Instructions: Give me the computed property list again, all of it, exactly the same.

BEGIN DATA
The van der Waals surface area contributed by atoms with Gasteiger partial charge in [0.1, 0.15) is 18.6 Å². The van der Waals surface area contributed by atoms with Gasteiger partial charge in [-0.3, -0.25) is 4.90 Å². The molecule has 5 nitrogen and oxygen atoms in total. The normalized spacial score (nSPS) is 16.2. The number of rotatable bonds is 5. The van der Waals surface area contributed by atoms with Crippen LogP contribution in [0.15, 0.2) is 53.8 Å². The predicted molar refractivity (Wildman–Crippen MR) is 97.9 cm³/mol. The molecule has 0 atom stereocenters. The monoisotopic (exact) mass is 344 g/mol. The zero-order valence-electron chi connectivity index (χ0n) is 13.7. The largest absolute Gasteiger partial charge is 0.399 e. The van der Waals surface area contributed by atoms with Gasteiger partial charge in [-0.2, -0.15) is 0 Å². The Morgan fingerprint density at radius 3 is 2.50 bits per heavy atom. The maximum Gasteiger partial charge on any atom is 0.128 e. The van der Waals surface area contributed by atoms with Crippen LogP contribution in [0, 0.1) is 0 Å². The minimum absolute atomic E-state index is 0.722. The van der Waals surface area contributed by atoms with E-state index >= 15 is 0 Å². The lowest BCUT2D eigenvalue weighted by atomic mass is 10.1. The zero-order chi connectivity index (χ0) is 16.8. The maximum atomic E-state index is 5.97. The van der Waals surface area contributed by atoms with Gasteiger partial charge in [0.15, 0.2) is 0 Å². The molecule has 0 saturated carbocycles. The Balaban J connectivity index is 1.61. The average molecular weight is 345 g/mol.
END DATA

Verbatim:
The van der Waals surface area contributed by atoms with Gasteiger partial charge in [0.1, 0.15) is 18.6 Å². The van der Waals surface area contributed by atoms with Gasteiger partial charge in [-0.3, -0.25) is 4.90 Å². The molecule has 5 nitrogen and oxygen atoms in total. The normalized spacial score (nSPS) is 16.2. The number of rotatable bonds is 5. The van der Waals surface area contributed by atoms with Crippen LogP contribution in [0.15, 0.2) is 53.8 Å². The predicted molar refractivity (Wildman–Crippen MR) is 97.9 cm³/mol. The molecule has 0 atom stereocenters. The monoisotopic (exact) mass is 344 g/mol. The zero-order valence-electron chi connectivity index (χ0n) is 13.7. The largest absolute Gasteiger partial charge is 0.399 e. The van der Waals surface area contributed by atoms with Gasteiger partial charge in [-0.2, -0.15) is 0 Å². The Morgan fingerprint density at radius 3 is 2.50 bits per heavy atom. The maximum Gasteiger partial charge on any atom is 0.128 e. The van der Waals surface area contributed by atoms with Crippen LogP contribution in [0, 0.1) is 0 Å². The minimum absolute atomic E-state index is 0.722. The van der Waals surface area contributed by atoms with E-state index >= 15 is 0 Å². The lowest BCUT2D eigenvalue weighted by atomic mass is 10.1. The zero-order chi connectivity index (χ0) is 16.8. The maximum atomic E-state index is 5.97. The van der Waals surface area contributed by atoms with Gasteiger partial charge in [0.15, 0.2) is 0 Å². The molecule has 0 saturated carbocycles. The Balaban J connectivity index is 1.61. The average molecular weight is 345 g/mol.